Teacher Advisory Council
Gayle St. John
|Education:||M.A., University of North Carolina at Chapel Hill (English Literature)|
Gayle St. John is in her 35th year of teaching senior English at Norman High School in Norman, Oklahoma. She has been teaching Advanced Placement English Literature since 1985. Named District Teacher of the Year in 1991, she has also twice received Teacher Recognition Awards from the Southwest Region of the College Board. She is a National Board Certified Teacher and has also successfully been through the renewal process. She has served as a consultant for College Board since 1985 in various capacities and has co-directed the University of Oklahoma Advanced Placement Summer Institute for all disciplines for the last twenty years, having been instrumental in founding that institute. Credentials aside, Gayle would tell you that her daily focus is on relationships with students; she started teaching for that reason, and she has remained all these years to embrace the opportunity that public education offers on a daily basis. Additionally, the career focus has shifted slightly to include serving as mentor for younger teachers, a role that provides great satisfaction. Her professional interest remains in curriculum design and the desire to maintain a liberal arts focus in public education. Gayle is married to Craig St. John, who chairs the Sociology Department at the University of Oklahoma. They have two grown children as well as a Dalmatian named Domino and a cat named Tiger.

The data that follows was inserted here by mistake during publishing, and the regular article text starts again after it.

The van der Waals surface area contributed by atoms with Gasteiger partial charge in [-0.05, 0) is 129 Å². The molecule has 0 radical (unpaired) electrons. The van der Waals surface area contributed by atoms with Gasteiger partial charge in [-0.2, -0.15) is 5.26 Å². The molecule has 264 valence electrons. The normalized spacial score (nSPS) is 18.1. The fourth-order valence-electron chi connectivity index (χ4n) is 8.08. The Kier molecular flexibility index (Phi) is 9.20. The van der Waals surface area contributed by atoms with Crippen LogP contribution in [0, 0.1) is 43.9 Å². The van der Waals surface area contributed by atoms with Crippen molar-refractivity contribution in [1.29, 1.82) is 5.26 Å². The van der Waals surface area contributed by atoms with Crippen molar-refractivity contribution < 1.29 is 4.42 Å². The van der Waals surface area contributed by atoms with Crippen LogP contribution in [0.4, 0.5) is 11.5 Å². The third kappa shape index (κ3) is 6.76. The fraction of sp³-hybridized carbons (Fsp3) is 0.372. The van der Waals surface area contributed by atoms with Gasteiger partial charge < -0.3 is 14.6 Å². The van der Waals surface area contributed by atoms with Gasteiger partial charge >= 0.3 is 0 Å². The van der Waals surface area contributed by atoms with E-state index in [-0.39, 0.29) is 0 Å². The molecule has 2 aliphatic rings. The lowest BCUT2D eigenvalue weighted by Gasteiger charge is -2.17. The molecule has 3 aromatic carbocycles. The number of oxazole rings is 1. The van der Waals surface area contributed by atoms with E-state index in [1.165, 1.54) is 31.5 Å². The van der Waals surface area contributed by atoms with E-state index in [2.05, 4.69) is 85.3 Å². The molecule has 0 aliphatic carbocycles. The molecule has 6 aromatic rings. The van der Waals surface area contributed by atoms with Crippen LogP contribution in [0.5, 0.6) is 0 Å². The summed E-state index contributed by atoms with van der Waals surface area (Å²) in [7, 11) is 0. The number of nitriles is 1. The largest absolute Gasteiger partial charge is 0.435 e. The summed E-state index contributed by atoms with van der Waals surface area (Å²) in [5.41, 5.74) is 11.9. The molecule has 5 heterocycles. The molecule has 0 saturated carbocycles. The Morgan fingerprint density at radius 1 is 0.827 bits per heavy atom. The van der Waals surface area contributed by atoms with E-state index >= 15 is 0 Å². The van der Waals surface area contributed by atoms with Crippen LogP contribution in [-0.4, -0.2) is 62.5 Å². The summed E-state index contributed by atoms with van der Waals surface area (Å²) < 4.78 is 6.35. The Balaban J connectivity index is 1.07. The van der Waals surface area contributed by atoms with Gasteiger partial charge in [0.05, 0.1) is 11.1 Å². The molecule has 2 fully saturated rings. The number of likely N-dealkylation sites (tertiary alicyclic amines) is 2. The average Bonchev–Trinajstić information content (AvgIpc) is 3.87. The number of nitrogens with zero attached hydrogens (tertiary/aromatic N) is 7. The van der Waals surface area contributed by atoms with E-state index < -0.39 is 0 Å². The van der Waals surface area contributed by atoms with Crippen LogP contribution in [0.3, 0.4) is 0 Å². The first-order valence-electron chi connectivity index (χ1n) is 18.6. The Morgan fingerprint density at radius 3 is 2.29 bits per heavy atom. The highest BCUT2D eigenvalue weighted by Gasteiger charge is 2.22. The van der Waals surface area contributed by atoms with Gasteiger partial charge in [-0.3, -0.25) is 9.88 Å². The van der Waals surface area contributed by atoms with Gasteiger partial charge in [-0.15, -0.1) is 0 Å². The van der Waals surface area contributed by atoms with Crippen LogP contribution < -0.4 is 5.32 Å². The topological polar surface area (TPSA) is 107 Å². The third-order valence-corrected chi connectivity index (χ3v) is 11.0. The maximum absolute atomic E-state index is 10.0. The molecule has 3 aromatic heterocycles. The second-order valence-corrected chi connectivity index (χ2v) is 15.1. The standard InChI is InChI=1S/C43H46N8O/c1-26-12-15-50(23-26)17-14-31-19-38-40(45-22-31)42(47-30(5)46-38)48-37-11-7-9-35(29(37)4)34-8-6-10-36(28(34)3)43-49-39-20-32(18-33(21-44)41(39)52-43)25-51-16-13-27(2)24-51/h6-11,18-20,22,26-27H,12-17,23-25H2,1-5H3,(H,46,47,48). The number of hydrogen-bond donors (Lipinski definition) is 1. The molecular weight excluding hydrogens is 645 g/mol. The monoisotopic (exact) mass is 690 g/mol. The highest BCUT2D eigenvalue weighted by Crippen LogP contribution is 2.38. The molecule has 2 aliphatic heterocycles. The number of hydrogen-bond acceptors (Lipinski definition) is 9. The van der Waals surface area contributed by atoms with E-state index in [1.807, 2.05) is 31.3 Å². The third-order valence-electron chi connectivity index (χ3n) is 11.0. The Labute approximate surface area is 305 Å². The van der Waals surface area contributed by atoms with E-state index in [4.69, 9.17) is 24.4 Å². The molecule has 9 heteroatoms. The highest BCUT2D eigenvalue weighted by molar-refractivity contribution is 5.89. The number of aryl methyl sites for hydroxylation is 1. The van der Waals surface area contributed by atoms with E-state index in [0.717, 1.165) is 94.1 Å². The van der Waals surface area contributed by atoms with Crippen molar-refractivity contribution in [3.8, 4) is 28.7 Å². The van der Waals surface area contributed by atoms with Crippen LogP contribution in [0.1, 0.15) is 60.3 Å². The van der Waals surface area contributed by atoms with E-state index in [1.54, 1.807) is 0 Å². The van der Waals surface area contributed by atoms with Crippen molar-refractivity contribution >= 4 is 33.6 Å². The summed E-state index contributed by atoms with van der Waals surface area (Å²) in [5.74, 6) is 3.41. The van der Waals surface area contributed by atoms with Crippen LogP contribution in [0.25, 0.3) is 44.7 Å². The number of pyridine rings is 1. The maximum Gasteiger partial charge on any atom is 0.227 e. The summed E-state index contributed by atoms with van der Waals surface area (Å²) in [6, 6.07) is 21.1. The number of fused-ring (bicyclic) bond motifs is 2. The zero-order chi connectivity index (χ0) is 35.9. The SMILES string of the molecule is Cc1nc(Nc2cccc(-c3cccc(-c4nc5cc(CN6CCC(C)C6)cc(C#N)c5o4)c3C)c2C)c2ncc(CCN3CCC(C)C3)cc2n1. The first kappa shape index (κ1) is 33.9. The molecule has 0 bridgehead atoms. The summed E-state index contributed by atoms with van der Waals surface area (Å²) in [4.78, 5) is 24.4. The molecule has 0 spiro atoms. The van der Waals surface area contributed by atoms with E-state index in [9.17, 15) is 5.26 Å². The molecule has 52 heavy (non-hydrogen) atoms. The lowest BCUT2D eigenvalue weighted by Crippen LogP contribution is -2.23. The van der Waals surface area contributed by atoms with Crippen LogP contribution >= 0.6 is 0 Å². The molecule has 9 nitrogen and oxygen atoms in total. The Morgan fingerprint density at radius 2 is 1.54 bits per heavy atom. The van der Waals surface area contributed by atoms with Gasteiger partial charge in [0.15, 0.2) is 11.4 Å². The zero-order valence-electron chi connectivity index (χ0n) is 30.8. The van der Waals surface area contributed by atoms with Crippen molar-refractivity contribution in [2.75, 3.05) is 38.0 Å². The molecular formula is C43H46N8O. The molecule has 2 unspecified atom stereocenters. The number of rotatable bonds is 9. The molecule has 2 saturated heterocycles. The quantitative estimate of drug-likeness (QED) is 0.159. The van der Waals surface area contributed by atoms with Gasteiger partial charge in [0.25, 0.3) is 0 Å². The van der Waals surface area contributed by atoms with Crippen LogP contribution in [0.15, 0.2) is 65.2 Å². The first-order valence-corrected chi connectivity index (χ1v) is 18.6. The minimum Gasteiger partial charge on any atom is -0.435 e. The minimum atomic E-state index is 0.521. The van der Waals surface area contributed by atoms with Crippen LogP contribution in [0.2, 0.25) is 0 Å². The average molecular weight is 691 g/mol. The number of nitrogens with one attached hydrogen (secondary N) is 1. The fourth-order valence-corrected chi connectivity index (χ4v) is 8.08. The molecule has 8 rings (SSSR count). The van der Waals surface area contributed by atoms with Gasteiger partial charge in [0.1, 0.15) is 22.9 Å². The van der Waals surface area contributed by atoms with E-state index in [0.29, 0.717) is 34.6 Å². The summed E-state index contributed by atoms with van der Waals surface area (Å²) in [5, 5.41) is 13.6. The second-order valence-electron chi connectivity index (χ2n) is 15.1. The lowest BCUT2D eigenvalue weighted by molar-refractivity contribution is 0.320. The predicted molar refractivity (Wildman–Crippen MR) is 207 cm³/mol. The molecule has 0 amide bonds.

“My interest in working with the National Humanities Center Teacher Advisory Council stems from both my professional interest in curriculum design and my past experiences of professional development through the National Humanities Center. Early in my career I participated in a series of NHC seminars while teaching at Chapel Hill High. I later attended a summer seminar with NHC Fellows entitled ‘Representations of the Self in Literature.’ But perhaps most significant for this connection was my participation in a grant program entitled ‘Teacher Leadership for Professional Development.’ This model was designed to offer a truly scholarly approach to the world of professional development. That experience of leading seminars in my own school, as well as working with the amazing cohort of 1998–2000 shaped my professional career. I hope that my participation with the Advisory Council will continue to enhance my teaching and work with colleagues in a similar fashion. Likewise, I can only hope that my years of professional work both in and out of the classroom will allow me to ask questions that will benefit the growth of the Center’s Education Programs.”